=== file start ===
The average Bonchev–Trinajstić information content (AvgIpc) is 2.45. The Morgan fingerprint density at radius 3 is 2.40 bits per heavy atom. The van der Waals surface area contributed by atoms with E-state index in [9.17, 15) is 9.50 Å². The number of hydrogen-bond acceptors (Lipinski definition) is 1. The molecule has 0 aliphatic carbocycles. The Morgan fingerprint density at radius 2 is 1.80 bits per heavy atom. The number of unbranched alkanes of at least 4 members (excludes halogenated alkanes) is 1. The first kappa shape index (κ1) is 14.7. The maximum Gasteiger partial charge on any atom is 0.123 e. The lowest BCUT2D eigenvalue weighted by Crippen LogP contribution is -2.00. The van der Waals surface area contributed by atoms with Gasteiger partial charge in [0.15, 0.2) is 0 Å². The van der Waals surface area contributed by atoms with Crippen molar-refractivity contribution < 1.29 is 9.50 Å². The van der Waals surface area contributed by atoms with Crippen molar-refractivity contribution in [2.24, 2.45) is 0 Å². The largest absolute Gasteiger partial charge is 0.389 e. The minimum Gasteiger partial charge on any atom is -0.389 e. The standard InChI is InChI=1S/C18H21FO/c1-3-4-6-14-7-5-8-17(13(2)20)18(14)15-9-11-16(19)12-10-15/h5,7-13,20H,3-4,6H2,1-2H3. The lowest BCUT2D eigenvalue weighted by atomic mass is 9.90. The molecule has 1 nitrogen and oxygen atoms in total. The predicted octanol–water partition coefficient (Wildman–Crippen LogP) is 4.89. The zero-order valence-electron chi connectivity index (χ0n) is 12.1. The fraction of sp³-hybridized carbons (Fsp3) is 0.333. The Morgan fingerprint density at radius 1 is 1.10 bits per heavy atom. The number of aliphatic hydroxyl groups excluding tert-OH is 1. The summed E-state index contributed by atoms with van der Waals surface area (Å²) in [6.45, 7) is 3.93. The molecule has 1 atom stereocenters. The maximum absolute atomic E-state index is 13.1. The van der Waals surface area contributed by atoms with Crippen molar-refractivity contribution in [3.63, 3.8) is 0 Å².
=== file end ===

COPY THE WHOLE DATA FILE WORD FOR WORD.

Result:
The average Bonchev–Trinajstić information content (AvgIpc) is 2.45. The Morgan fingerprint density at radius 3 is 2.40 bits per heavy atom. The van der Waals surface area contributed by atoms with E-state index in [9.17, 15) is 9.50 Å². The number of hydrogen-bond acceptors (Lipinski definition) is 1. The molecule has 0 aliphatic carbocycles. The Morgan fingerprint density at radius 2 is 1.80 bits per heavy atom. The number of unbranched alkanes of at least 4 members (excludes halogenated alkanes) is 1. The first kappa shape index (κ1) is 14.7. The maximum Gasteiger partial charge on any atom is 0.123 e. The lowest BCUT2D eigenvalue weighted by Crippen LogP contribution is -2.00. The van der Waals surface area contributed by atoms with Gasteiger partial charge in [0.15, 0.2) is 0 Å². The van der Waals surface area contributed by atoms with Crippen molar-refractivity contribution < 1.29 is 9.50 Å². The van der Waals surface area contributed by atoms with Crippen molar-refractivity contribution in [2.24, 2.45) is 0 Å². The largest absolute Gasteiger partial charge is 0.389 e. The minimum Gasteiger partial charge on any atom is -0.389 e. The standard InChI is InChI=1S/C18H21FO/c1-3-4-6-14-7-5-8-17(13(2)20)18(14)15-9-11-16(19)12-10-15/h5,7-13,20H,3-4,6H2,1-2H3. The lowest BCUT2D eigenvalue weighted by atomic mass is 9.90. The molecule has 1 nitrogen and oxygen atoms in total. The predicted octanol–water partition coefficient (Wildman–Crippen LogP) is 4.89. The zero-order valence-electron chi connectivity index (χ0n) is 12.1. The fraction of sp³-hybridized carbons (Fsp3) is 0.333. The Morgan fingerprint density at radius 1 is 1.10 bits per heavy atom. The number of aliphatic hydroxyl groups excluding tert-OH is 1. The summed E-state index contributed by atoms with van der Waals surface area (Å²) in [6.45, 7) is 3.93. The molecule has 1 atom stereocenters. The maximum absolute atomic E-state index is 13.1. The van der Waals surface area contributed by atoms with Crippen molar-refractivity contribution in [3.63, 3.8) is 0 Å².